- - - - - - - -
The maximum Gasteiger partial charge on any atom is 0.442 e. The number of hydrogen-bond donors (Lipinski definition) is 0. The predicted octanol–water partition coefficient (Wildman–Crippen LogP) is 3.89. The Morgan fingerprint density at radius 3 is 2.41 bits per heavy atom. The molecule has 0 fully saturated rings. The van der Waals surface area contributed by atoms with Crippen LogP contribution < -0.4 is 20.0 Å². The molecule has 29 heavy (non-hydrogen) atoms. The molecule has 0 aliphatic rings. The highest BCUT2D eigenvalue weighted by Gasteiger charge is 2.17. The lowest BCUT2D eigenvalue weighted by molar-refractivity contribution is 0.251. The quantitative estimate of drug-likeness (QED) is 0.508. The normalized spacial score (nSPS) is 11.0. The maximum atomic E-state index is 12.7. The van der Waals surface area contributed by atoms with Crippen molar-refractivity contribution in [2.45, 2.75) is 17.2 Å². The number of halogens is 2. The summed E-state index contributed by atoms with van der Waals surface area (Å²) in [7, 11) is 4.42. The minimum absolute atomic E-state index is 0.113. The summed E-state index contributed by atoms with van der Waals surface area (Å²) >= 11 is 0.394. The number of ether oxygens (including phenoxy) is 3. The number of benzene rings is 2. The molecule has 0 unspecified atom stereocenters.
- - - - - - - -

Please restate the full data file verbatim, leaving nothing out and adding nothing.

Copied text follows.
The maximum Gasteiger partial charge on any atom is 0.442 e. The number of hydrogen-bond donors (Lipinski definition) is 0. The predicted octanol–water partition coefficient (Wildman–Crippen LogP) is 3.89. The Morgan fingerprint density at radius 3 is 2.41 bits per heavy atom. The molecule has 0 fully saturated rings. The van der Waals surface area contributed by atoms with Crippen LogP contribution < -0.4 is 20.0 Å². The molecule has 29 heavy (non-hydrogen) atoms. The molecule has 0 aliphatic rings. The highest BCUT2D eigenvalue weighted by Gasteiger charge is 2.17. The lowest BCUT2D eigenvalue weighted by molar-refractivity contribution is 0.251. The quantitative estimate of drug-likeness (QED) is 0.508. The normalized spacial score (nSPS) is 11.0. The maximum atomic E-state index is 12.7. The van der Waals surface area contributed by atoms with Crippen molar-refractivity contribution in [2.45, 2.75) is 17.2 Å². The number of halogens is 2. The summed E-state index contributed by atoms with van der Waals surface area (Å²) in [7, 11) is 4.42. The minimum absolute atomic E-state index is 0.113. The summed E-state index contributed by atoms with van der Waals surface area (Å²) >= 11 is 0.394. The number of ether oxygens (including phenoxy) is 3. The number of benzene rings is 2. The molecule has 0 unspecified atom stereocenters.